• Increase font size
  • Default font size
  • Decrease font size
Home Projects 1st call (2008) 4. Single nanoparticle as intracellular flash light

4. Single nanoparticle as intracellular flash light

Dr. S. Jeney (EPFL), Dr. J. Vörös (ETHZ) - PhD student: Flavio Mor

Biology has benefited tremendously from the development of novel imaging tools. It was long thought that light microscopy could only be operated with resolution above the Rayleigh limit. This was first overcome by near-field techniques such as scanning near-field microscopy (SNOM) and more recently by advanced fluorescence techniques such as the Stimulated Emission Depletion microscopy. In addition, novel tools based on the utilization of field enhancement close to nanoparticles are expected to contribute to the further advancement of imaging technologies. Nanoparticles as probes for optical near-field enhancement. Geometrical field enhancement at surfaces of large curvature as well as electromagnetic field enhancement resulting from surface plasmon excitation in metal, is a well-known physical effect frequently exploited in surface enhanced Raman scattering [1] and apertureless SNOM. Particularly the latter technique, exploits the fact that the enhanced optical field is strongly confined to the vicinity of a metal tip [2]. It has been demonstrated that the enhanced electric field at a gold nanotip is strong enough to produce even non-linear effects, e.g. that it can create second harmonic generation [3] as well as provide a very local light source for two-photon excitation [4]. Energy transfer from a locally enhanced optical field around an optically trapped gold bead of 40 nm in size to a fluorophore was also shown [5]. Recently simultaneous laser trapping and two-photon absorption leading to morphology-dependent resonance within a polymeric 10 μm-sphere was reported [6]. The field enhancement can be then termed “localized”, since the effect decays exponentially with the distance from the surface of the nanoparticle. The nanoparticle provides hence a local excitation source and can be used for imaging purposes.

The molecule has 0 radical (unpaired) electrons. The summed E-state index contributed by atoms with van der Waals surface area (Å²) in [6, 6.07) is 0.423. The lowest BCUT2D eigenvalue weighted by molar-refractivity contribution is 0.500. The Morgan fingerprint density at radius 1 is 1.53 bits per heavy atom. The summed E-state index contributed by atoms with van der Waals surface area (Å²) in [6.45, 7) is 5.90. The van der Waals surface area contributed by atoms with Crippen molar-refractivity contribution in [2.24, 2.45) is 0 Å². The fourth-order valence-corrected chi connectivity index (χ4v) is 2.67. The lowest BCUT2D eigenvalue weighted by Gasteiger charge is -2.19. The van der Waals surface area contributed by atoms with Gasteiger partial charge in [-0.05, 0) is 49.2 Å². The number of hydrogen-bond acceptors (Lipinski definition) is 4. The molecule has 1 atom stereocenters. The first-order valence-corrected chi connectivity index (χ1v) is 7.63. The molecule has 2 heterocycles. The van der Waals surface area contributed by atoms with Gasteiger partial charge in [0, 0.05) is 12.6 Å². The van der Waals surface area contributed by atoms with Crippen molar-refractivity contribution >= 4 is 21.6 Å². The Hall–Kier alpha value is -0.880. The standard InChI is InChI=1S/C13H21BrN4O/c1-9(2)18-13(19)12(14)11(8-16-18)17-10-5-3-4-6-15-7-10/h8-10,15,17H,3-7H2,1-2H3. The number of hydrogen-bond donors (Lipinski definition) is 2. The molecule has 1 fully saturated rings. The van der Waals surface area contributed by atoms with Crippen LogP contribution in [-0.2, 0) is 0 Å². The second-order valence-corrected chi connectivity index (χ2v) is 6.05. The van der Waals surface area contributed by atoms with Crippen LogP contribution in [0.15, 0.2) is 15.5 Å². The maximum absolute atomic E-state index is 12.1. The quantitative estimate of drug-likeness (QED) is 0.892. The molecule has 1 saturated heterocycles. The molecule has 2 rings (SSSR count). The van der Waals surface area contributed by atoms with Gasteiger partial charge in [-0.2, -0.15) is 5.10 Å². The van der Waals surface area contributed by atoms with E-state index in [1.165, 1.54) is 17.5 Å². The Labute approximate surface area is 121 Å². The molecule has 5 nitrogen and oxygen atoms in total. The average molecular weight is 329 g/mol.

[1] S. Nie and S. R. Emory; “Probing Single Molecules and Single Nanoparticles by Surface-Enhanced Raman Scattering” Science 275 (1997) 1102.
[2] F. Zenhäusern, M. P. O'Boyle and H. K. Wickramasinghe; “Apertureless near-field optical microscope” Appl. Phys. Lett. 65 (1994) 1623.
[3] Bouhelier A, Beversluis M, Hartschuh A, et al.; “Near-field second-harmonic generation induced by local field enhancement” Phys. Rev. Lett. 90 (2003) 013903.
[4] E. J. Sanchez, L. Novotny and X. Sunney; "Near-field fluorescence microscopy based on twophoton excitation with metal tips" Phys. Rev. Lett. 82 (1999) 4014.
[5] T. Sugiura, S. Kawata and T. Okada; "Fluorescence imaging with a laser trapping scanning near-field optical microscope" J. Microsc. 194 (1999) 291.
[6] Morrish D, Gan XS, Gu M. “Scanning particle trapped optical microscopy based on twophoton-induced morphology-dependent resonance in a trapped microsphere” Appl. Phys. Lett. 88 (2006) 141103.

Contact: Flavio Mor